Library of Congress

Law Library of Congress

The Library of Congress > Law Library > News & Events > Global Legal Monitor

India: Maharashtra Passes Legislation Against Social Boycott

(Apr. 28, 2016) On April 13, 2016, the state legislature of Maharashtra passed the Maharashtra Prohibition of People from Social Boycott (Prevention, Prohibition and Redressal) Act, 2016. (Betwa Sharma, Maharashtra’s New Law Against Social Boycott Could Spark A Renaissance, Say Activists, HUFFINGTON POST (Apr. 14, 2016).)

The legislation prohibits the social boycott of individuals or families by caste panchayats (local caste councils) or any community and defines such behavior as an offense punishable with imprisonment, which may be up to seven years, or with a fine that may be as much as five lakh rupees (about US$7,522), or both.  (Draft Bill No. of 2015, A Bill to Provide for the Prohibition of Social Boycott of a Person or Group of Persons Including Their Family Members, and for Matters Connected Therewith or Incidental Thereto, § 4, Maharashtra government website (scroll past Hindi introduction to view English text).)

The statute also lists 15 acts that it considers to be acts that impose a social boycott on a member of a community. These include but are not limited to: expelling or causing to expel any member of a community from that said community; obstructing or preventing persons from observing any social or religious custom or ceremony or taking part in any social, religious, or community function; committing social ostracism on any grounds; and cutting off social and commercial ties with a member.  (Id. § 3.)

Under the new state Act, assembling or congregating in order to impose a social boycott is also punishable, with a fine.  (Id. § 4.)  The statute also punishes aiding or abetting in the commission of any offense under the Act with a maximum punishment of three years in prison or a fine of three lakh rupees (about US$4,515), or both.  (Id. § 7.)

Complaints can be filed by a victim or any member of the victim’s family, either through the police or directly to the magistrate.  (Id. § 12(1).) The Act also stipulates that the state government may appoint Social Boycott Prohibition Officers to detect the commission of offenses proscribed by the Act and to assist the magistrate and police officers in the discharge of their duties under the Act.  (Id. §§ 16 & 17.)


The State of Maharashtra has seen several instances of social boycott of individuals “most often for marrying within the same gotra (clan) or outside the prescribed boundaries of caste.”  (Aarefa Johari, Fifty Years After Court Struck Down Law to Ban Social Boycotts, Maharashtra May Get a Second Chance, (June 18, 2015).)  Village and caste councils, particularly in remote areas of the country, “wield immense power in communities which are governed by social codes rather than the law of the land.”  (Sharma, supra.)  Critics of the system argue that decrees of social boycotts or excommunication by village or caste elders have long been used as instruments of power and control.  (Id.)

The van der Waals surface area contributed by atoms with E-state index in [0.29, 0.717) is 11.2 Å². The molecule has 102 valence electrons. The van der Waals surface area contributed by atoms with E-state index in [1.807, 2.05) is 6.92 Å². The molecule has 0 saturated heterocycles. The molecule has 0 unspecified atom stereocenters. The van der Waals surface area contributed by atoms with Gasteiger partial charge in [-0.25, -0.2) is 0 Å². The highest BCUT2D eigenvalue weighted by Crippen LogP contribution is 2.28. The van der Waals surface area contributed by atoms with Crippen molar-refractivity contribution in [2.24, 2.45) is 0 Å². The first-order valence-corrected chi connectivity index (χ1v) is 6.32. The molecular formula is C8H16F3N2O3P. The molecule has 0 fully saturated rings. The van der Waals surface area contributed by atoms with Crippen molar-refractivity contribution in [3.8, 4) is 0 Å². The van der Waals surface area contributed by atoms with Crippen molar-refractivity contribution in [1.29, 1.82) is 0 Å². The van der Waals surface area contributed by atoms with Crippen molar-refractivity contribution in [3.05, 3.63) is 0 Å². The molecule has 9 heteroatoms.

It was reported, for example, that in 2015,

a mountaineer from a Raigad village, who had climbed the Everest in 2012, was boycotted by villagers because his wife, an advocate [lawyer] wore jeans and did not sport a mangalsutra [a necklace that a Hindu groom ties around the bride’s neck in a Hindu wedding ceremony] or bindi [a forehead dot commonly worn by Hindus]. The couple were isolated, excluded from temple functions and not even allowed to use water from the village tap. In April, 13 Dalit families from Osmanabad district were boycotted by upper caste villagers after a statue of Babasaheb Ambedkar was desecrated and the Dalits filed a police complaint.  The Dalits have been denied public water, access to grazing fields for cattle and even groceries in shops.  Even though the boycott has been called off, the 13 families continue to live in fear.  (Johari, supra.)

Previous Legislation on the Subject

Shortly after independence, the State of Bombay, which was eventually split into the States of Maharashtra and Gujarat, passed the Bombay Prevention of Excommunication Act, 1949, “to stop the practice of excommunication prevalent in certain communities.”  (Bombay Prevention of Ex-Communication Act, 1949, Preamble, LAWYER SERVICES.IN.)  The Act was challenged by the leadership of the Dawoodi Bohra community, and eventually, in 1962, the Act was declared unconstitutional by the Indian Supreme Court.  The Court held “that the exercise of the power of excommunication by its religious head [of the Dawoodi Bohra] on religious grounds formed part of the management of its affairs in matters of religion and the impugned Act in making even such excommunication invalid infringed the right of the community” to manage its own affairs in matters of religion protected under the Constitution.  (Sardar Syenda Taher Saifuddin Saheb v. The State of Bombay, 1962 A.I.R. 853, Headnote, The Judgments Information System website.)